Potential impact: While this may not lead to a reduction in either wafer cost or efficiency in the current generation of devices, it is seen as an enabling techniques for future high performance devices.
Traditional devices contain a uniform emitter layer onto which are deposited contacts. A balance needs to be reached between high conductivity required at the contacts and the low conductivity that is ideal elsewhere. By selectively heavily doping only the area where the contacts will go, the cell efficiency can be increased. This does require a more complex process and there is a range of techniques under investigation — printing, laser treatment or ion implantation.
Possible impact: Efficiency could be increased up to 1 percent absolute.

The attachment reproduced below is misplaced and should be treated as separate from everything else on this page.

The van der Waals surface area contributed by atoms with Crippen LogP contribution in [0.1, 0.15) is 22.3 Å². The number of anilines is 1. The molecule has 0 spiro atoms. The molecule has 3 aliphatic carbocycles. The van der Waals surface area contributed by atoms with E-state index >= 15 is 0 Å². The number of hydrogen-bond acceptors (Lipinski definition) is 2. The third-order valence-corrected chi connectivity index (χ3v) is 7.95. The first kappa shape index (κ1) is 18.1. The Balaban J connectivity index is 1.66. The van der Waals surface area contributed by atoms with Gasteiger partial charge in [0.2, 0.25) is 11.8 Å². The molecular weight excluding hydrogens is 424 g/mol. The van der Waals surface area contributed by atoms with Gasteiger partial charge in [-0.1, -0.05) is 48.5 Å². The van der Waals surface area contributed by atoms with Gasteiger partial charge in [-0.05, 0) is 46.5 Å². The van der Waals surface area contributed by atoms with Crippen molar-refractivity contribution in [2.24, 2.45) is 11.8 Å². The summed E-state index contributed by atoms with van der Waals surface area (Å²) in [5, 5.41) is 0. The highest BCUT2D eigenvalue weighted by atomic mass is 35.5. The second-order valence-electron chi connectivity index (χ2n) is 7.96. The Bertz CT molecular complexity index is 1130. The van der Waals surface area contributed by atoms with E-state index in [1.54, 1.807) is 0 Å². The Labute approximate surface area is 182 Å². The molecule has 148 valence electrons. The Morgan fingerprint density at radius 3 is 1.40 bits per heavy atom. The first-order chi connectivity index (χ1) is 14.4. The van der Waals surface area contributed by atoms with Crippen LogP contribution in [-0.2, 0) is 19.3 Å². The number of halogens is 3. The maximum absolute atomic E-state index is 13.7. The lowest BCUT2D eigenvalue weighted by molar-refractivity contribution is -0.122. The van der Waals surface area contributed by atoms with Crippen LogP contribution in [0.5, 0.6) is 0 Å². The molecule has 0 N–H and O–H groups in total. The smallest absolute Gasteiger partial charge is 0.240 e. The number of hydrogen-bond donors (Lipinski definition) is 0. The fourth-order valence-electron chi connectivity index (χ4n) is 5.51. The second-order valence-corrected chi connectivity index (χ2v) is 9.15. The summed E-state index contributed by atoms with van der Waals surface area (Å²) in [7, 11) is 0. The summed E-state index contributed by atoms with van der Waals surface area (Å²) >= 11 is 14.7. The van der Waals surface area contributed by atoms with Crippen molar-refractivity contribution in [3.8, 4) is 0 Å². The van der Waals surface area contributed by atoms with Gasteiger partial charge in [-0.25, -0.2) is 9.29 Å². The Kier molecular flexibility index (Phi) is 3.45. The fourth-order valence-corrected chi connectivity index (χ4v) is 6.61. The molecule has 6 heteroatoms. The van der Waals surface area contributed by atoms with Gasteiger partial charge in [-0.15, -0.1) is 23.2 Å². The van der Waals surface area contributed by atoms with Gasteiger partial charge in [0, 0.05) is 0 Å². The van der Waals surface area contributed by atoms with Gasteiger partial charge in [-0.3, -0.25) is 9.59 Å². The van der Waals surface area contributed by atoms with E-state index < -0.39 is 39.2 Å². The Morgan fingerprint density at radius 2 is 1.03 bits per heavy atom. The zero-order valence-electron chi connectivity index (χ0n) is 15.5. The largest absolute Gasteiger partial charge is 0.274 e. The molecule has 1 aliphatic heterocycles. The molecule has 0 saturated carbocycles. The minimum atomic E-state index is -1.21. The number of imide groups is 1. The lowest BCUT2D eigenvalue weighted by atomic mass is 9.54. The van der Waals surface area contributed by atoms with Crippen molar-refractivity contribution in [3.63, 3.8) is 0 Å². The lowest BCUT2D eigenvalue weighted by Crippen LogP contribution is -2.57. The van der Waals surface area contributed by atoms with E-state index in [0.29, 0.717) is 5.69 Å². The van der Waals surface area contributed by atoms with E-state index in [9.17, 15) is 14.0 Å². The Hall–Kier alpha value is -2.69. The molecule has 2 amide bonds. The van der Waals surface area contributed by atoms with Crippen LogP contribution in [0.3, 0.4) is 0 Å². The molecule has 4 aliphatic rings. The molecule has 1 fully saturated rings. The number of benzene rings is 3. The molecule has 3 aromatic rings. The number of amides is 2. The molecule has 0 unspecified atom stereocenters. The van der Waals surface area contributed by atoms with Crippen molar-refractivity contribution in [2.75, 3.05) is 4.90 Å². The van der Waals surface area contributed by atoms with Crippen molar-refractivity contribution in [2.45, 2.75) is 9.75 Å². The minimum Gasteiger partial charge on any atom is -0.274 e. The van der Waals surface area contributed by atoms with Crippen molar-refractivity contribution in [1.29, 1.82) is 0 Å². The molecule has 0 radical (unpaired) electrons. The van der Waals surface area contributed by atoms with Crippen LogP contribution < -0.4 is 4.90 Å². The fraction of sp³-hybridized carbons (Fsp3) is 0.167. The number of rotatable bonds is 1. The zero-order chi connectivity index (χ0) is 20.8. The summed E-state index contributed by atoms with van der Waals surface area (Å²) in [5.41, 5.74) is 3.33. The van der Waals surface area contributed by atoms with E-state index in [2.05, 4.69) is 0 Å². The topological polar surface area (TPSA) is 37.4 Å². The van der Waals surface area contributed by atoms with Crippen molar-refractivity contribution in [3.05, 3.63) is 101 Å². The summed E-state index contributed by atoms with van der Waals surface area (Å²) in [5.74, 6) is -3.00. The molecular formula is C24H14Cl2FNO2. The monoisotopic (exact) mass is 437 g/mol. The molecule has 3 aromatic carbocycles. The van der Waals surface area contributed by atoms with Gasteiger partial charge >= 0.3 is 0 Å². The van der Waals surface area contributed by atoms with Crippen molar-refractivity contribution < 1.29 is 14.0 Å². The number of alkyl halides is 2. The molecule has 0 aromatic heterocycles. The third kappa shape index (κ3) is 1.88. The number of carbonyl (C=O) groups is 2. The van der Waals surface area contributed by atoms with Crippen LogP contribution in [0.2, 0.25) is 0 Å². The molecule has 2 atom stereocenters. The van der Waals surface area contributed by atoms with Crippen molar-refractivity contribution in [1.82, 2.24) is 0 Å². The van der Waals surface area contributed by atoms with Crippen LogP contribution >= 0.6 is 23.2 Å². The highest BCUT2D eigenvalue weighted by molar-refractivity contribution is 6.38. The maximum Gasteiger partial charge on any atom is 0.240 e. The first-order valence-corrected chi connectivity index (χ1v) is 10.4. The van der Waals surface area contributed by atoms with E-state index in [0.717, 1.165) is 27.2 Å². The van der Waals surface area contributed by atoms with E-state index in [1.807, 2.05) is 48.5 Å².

While reducing manufacturing costs has enabled PV devices to reach a wider market and get closer to grid parity with non-renewable sources, for applications where space is limited, then a higher cell efficiency is desirable and will also help lower the cost per watt. A wide range of techniques is under investigation, all of which can make significant improvements in efficiency.
Material changes and handling challenges compared to the existing processes are required for some, while for others a complete change in process technique is needed and not all of the approaches described will necessarily be adopted into mass production. However, the challenges of developing and delivering the required materials and the application know-how to better support the implementation of these processes, provide many opportunities for material suppliers.
By Andreas Weisheit, Head of Global FPD/Solar & Asia Market Development, Linde Electronics, Jean-Charles Cigal, OEM Program Manager, Linde Electronics, Greg Shuttleworth, Equipment Product Manager, Linde Electronics